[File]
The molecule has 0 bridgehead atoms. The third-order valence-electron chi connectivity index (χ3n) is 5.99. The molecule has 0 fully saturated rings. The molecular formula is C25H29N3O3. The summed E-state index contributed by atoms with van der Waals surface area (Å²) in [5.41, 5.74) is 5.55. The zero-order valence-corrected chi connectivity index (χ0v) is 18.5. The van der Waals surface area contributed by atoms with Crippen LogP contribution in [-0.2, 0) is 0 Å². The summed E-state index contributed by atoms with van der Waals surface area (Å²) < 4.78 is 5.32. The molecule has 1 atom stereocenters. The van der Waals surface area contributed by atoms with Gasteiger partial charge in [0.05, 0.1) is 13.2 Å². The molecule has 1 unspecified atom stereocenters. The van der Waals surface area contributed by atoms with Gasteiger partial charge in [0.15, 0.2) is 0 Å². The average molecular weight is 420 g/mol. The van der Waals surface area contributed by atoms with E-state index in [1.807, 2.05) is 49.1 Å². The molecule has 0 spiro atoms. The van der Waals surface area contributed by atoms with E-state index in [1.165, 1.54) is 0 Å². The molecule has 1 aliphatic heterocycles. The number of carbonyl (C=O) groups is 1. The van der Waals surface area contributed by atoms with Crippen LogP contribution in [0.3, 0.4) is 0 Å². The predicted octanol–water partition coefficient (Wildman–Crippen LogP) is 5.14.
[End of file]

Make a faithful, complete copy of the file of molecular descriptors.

The molecule has 0 bridgehead atoms. The third-order valence-electron chi connectivity index (χ3n) is 5.99. The molecule has 0 fully saturated rings. The molecular formula is C25H29N3O3. The summed E-state index contributed by atoms with van der Waals surface area (Å²) in [5.41, 5.74) is 5.55. The zero-order valence-corrected chi connectivity index (χ0v) is 18.5. The van der Waals surface area contributed by atoms with Crippen LogP contribution in [-0.2, 0) is 0 Å². The summed E-state index contributed by atoms with van der Waals surface area (Å²) < 4.78 is 5.32. The molecule has 1 atom stereocenters. The van der Waals surface area contributed by atoms with Gasteiger partial charge in [0.05, 0.1) is 13.2 Å². The molecule has 1 unspecified atom stereocenters. The van der Waals surface area contributed by atoms with Gasteiger partial charge in [0.15, 0.2) is 0 Å². The average molecular weight is 420 g/mol. The van der Waals surface area contributed by atoms with E-state index in [1.807, 2.05) is 49.1 Å². The molecule has 0 spiro atoms. The van der Waals surface area contributed by atoms with E-state index in [1.165, 1.54) is 0 Å². The molecule has 1 aliphatic heterocycles. The number of carbonyl (C=O) groups is 1. The van der Waals surface area contributed by atoms with Crippen LogP contribution in [0.3, 0.4) is 0 Å². The predicted octanol–water partition coefficient (Wildman–Crippen LogP) is 5.14.